The true mean­ing of Rabin’s di­vided legacy

The Jewish Chronicle - - LIFE -

ing last week’s Knes­set ses­sion com­mem­o­rat­ing Rabin’s death graph­i­cally un­der­lined — the Ne­tanyahu years have left deep di­vi­sions within Is­raeli so­ci­ety, such fis­sures are hardly new. Images of the Wadi Salib riots in 1959 il­lus­trate the dis­crim­i­na­tion against work­ing-class Mizrachi Jews at the hands of the hege­monic, Ashke­nazi-dom­i­nated Labour party, which was even­tu­ally to play a key part in the left’s dra­matic ejec­tion from gov­ern­ment in 1977.

War and peace marked Me­nachem Be­gin’s premier­ship and both left Is­raelis deeply di­vided: the mu­seum doc­u­ments Is­rael’s de­scent into the quag­mire of Le­banon in 1982 and the re­sul­tant dis­con­tent both at home — one peace ac­tivist, Emil Grun­zweig, was fa­mously mur­dered when a gre­nade was thrown into a rally protest­ing against the Sabra and Shatila mas­sacre — and, in­deed, in the field.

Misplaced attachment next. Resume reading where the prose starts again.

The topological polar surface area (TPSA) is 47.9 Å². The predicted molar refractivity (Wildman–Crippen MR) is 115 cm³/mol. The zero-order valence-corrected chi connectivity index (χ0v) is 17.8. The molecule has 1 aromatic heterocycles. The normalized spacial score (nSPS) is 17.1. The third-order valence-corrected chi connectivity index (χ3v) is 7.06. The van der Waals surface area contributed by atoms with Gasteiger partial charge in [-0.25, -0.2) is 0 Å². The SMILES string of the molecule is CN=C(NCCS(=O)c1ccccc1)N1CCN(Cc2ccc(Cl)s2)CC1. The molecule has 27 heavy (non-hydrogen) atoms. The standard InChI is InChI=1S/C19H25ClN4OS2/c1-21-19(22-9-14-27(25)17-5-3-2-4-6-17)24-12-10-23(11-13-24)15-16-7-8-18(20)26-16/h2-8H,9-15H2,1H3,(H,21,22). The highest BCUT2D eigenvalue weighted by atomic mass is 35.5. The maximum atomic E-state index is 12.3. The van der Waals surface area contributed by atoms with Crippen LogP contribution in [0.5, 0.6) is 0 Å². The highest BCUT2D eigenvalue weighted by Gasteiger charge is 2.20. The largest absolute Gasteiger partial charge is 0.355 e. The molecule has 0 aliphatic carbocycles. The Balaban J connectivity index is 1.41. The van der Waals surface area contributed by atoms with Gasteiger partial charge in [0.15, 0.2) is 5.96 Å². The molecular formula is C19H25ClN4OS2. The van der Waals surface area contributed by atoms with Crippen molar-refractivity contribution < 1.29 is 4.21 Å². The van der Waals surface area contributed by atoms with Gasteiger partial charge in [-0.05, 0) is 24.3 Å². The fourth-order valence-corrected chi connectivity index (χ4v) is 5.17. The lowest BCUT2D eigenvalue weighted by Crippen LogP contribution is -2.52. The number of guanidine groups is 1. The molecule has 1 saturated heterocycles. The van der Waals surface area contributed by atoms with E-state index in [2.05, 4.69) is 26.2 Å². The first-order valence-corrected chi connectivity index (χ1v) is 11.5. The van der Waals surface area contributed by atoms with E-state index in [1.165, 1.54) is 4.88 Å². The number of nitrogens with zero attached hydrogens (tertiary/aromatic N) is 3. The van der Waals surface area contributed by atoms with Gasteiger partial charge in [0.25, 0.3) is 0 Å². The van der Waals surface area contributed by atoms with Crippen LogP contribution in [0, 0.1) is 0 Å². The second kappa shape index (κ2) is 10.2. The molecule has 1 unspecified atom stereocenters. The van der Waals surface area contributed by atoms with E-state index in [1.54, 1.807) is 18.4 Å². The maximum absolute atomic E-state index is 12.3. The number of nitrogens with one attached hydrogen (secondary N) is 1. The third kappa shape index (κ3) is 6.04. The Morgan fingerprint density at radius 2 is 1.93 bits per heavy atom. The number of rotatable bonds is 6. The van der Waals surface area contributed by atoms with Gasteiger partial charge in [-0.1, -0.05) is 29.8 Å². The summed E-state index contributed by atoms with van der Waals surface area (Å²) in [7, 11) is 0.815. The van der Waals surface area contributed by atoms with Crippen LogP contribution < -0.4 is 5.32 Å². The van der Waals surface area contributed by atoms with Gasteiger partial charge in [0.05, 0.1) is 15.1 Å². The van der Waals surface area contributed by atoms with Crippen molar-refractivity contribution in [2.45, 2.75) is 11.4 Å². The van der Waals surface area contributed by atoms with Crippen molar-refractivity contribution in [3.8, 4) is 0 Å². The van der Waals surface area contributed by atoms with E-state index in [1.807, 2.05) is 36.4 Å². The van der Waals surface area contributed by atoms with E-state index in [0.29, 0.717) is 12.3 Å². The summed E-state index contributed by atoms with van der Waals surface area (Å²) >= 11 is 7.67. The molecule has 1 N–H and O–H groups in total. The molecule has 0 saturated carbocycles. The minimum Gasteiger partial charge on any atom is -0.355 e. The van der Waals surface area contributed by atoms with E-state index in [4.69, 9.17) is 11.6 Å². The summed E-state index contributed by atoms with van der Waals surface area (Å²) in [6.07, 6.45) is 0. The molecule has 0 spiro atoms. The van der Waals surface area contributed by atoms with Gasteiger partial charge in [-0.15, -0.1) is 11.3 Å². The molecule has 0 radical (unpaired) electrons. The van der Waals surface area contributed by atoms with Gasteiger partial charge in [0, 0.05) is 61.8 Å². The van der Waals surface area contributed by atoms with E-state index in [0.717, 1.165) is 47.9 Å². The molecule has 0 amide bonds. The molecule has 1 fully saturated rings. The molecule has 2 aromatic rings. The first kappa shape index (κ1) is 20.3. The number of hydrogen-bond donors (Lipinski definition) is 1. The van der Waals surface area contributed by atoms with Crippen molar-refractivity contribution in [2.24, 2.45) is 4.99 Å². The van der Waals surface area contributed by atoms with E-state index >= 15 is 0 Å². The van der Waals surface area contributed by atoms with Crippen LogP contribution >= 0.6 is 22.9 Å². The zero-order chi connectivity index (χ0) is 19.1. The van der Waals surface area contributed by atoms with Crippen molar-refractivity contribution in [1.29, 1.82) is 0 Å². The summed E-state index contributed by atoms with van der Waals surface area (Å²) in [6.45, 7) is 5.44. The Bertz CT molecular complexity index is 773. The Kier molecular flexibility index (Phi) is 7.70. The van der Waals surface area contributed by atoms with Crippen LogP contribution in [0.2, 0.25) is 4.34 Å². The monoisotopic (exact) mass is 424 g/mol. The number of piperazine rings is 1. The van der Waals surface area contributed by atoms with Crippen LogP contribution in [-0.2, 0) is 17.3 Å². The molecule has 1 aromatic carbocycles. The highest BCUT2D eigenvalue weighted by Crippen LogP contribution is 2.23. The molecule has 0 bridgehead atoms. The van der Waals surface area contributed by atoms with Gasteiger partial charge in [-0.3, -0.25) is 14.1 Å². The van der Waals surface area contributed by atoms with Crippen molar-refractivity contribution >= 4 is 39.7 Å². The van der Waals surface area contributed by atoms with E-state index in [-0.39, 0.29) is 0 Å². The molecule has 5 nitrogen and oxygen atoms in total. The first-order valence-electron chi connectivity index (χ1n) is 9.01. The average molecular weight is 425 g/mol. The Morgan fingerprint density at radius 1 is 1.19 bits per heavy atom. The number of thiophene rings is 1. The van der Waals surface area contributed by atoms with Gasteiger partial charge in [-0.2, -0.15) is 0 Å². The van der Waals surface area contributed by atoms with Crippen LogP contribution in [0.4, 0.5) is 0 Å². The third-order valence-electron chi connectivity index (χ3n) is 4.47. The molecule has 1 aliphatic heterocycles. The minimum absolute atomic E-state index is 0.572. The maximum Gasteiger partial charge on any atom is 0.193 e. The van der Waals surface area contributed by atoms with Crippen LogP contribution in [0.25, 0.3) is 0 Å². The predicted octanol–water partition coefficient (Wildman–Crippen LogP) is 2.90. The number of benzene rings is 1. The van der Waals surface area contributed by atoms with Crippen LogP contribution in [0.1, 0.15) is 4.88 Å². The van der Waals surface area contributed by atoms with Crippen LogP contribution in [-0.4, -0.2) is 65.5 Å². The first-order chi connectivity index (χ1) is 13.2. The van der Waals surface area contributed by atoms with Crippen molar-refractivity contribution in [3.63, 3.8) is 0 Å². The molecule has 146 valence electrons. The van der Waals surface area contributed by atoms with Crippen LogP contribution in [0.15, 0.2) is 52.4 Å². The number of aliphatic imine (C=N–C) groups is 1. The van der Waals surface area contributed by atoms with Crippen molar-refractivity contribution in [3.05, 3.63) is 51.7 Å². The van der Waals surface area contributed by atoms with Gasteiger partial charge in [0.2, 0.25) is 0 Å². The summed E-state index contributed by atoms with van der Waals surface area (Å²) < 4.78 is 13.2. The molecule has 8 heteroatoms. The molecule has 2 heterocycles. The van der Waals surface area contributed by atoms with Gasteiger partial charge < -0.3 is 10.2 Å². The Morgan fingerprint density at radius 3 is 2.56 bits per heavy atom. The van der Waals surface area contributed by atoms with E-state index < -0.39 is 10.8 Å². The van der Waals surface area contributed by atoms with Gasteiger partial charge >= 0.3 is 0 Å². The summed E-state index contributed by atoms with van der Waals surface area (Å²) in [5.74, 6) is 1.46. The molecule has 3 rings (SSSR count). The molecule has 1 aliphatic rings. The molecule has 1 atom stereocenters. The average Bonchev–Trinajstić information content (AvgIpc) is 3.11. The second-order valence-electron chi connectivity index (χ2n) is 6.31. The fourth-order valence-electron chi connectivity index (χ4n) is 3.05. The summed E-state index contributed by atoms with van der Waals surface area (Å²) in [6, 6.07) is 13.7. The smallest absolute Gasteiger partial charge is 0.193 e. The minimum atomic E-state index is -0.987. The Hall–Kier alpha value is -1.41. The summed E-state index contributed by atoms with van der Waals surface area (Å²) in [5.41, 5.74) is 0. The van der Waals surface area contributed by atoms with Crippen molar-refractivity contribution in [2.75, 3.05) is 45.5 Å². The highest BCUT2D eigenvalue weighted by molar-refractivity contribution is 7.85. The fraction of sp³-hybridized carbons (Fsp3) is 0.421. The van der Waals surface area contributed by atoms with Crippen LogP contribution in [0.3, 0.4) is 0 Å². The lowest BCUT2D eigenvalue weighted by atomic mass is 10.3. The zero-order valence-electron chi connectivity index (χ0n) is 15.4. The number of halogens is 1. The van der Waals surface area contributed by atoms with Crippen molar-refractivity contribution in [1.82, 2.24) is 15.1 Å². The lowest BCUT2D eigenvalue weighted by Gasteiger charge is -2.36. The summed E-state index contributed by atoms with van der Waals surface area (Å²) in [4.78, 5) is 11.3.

Footage shows Be­gin air­ily dis­miss­ing the pub­lic res­ig­na­tion of an IDF of­fi­cer, as well as the re­ac­tions of mem­bers of the com­pany he left be­hind: they, too, dis­agree with one an­other about the ac­tions Mov­ing: A Tel Aviv rally last month in mem­ory of late Is­raeli PM Yitzhak Rabin


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